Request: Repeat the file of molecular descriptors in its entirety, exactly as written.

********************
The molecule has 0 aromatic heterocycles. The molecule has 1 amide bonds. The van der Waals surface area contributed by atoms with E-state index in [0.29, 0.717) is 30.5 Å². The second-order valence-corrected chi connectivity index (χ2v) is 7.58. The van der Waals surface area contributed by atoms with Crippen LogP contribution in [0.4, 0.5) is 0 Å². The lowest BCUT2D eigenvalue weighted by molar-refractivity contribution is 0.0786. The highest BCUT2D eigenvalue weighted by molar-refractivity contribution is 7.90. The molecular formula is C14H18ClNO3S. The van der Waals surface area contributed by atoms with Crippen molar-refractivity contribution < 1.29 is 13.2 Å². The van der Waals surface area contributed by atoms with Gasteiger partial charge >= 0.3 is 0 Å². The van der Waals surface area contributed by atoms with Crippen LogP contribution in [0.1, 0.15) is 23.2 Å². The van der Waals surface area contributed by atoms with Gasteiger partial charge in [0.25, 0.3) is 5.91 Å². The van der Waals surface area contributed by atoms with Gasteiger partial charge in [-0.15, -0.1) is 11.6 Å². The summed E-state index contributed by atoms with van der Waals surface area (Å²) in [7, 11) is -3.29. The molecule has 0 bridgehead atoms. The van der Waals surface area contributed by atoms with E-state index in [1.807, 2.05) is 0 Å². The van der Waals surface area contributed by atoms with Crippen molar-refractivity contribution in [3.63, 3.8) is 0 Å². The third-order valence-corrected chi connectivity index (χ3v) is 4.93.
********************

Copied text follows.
The molecule has 0 aromatic heterocycles. The molecule has 1 amide bonds. The van der Waals surface area contributed by atoms with E-state index in [0.29, 0.717) is 30.5 Å². The second-order valence-corrected chi connectivity index (χ2v) is 7.58. The van der Waals surface area contributed by atoms with Crippen LogP contribution in [0.4, 0.5) is 0 Å². The lowest BCUT2D eigenvalue weighted by molar-refractivity contribution is 0.0786. The highest BCUT2D eigenvalue weighted by molar-refractivity contribution is 7.90. The molecular formula is C14H18ClNO3S. The van der Waals surface area contributed by atoms with Crippen molar-refractivity contribution < 1.29 is 13.2 Å². The van der Waals surface area contributed by atoms with Gasteiger partial charge >= 0.3 is 0 Å². The van der Waals surface area contributed by atoms with Crippen LogP contribution in [0.1, 0.15) is 23.2 Å². The van der Waals surface area contributed by atoms with Gasteiger partial charge in [0.25, 0.3) is 5.91 Å². The van der Waals surface area contributed by atoms with Gasteiger partial charge in [-0.15, -0.1) is 11.6 Å². The summed E-state index contributed by atoms with van der Waals surface area (Å²) in [7, 11) is -3.29. The molecule has 0 bridgehead atoms. The van der Waals surface area contributed by atoms with E-state index in [1.807, 2.05) is 0 Å². The van der Waals surface area contributed by atoms with Crippen molar-refractivity contribution in [3.63, 3.8) is 0 Å². The third-order valence-corrected chi connectivity index (χ3v) is 4.93.